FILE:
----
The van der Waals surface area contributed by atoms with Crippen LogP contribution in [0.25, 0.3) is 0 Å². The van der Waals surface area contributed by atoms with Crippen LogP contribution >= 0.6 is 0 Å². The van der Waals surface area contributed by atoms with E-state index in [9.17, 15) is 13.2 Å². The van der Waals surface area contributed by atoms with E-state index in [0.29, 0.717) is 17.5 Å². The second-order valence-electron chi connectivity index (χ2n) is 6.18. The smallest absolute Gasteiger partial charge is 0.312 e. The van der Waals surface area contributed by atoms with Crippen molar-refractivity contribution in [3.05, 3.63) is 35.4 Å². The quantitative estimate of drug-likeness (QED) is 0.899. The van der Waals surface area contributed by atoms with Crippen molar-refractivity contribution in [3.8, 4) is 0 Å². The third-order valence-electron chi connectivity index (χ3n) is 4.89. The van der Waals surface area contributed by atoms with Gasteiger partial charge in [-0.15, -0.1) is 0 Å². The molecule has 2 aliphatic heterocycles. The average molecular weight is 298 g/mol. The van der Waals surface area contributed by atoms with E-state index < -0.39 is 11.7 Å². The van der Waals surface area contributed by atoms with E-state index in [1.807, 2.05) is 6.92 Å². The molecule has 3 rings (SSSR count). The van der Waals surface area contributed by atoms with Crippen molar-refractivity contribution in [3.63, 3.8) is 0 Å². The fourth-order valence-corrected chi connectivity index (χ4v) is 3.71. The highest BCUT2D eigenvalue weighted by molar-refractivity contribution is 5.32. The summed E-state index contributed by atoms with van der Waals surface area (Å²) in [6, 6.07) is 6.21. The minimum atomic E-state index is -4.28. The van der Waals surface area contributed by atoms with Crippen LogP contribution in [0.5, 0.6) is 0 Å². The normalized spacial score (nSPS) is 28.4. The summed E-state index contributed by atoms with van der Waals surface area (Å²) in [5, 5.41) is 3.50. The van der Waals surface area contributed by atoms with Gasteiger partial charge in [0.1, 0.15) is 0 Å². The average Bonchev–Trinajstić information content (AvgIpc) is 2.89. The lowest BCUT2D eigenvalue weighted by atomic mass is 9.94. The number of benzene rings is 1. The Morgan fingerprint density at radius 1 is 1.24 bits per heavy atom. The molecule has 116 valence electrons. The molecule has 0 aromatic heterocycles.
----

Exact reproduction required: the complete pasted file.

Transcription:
The van der Waals surface area contributed by atoms with Crippen LogP contribution in [0.25, 0.3) is 0 Å². The van der Waals surface area contributed by atoms with Crippen LogP contribution >= 0.6 is 0 Å². The van der Waals surface area contributed by atoms with E-state index in [9.17, 15) is 13.2 Å². The van der Waals surface area contributed by atoms with E-state index in [0.29, 0.717) is 17.5 Å². The second-order valence-electron chi connectivity index (χ2n) is 6.18. The smallest absolute Gasteiger partial charge is 0.312 e. The van der Waals surface area contributed by atoms with Crippen molar-refractivity contribution in [3.05, 3.63) is 35.4 Å². The quantitative estimate of drug-likeness (QED) is 0.899. The van der Waals surface area contributed by atoms with Crippen molar-refractivity contribution in [3.8, 4) is 0 Å². The third-order valence-electron chi connectivity index (χ3n) is 4.89. The van der Waals surface area contributed by atoms with Gasteiger partial charge in [-0.15, -0.1) is 0 Å². The molecule has 2 aliphatic heterocycles. The average molecular weight is 298 g/mol. The van der Waals surface area contributed by atoms with E-state index < -0.39 is 11.7 Å². The van der Waals surface area contributed by atoms with E-state index in [1.807, 2.05) is 6.92 Å². The molecule has 3 rings (SSSR count). The van der Waals surface area contributed by atoms with Crippen molar-refractivity contribution in [3.63, 3.8) is 0 Å². The fourth-order valence-corrected chi connectivity index (χ4v) is 3.71. The highest BCUT2D eigenvalue weighted by molar-refractivity contribution is 5.32. The summed E-state index contributed by atoms with van der Waals surface area (Å²) in [6, 6.07) is 6.21. The minimum atomic E-state index is -4.28. The van der Waals surface area contributed by atoms with Crippen LogP contribution in [0.5, 0.6) is 0 Å². The normalized spacial score (nSPS) is 28.4. The summed E-state index contributed by atoms with van der Waals surface area (Å²) in [5, 5.41) is 3.50. The van der Waals surface area contributed by atoms with Gasteiger partial charge in [0.1, 0.15) is 0 Å². The average Bonchev–Trinajstić information content (AvgIpc) is 2.89. The lowest BCUT2D eigenvalue weighted by atomic mass is 9.94. The number of benzene rings is 1. The Morgan fingerprint density at radius 1 is 1.24 bits per heavy atom. The molecule has 116 valence electrons. The molecule has 0 aromatic heterocycles.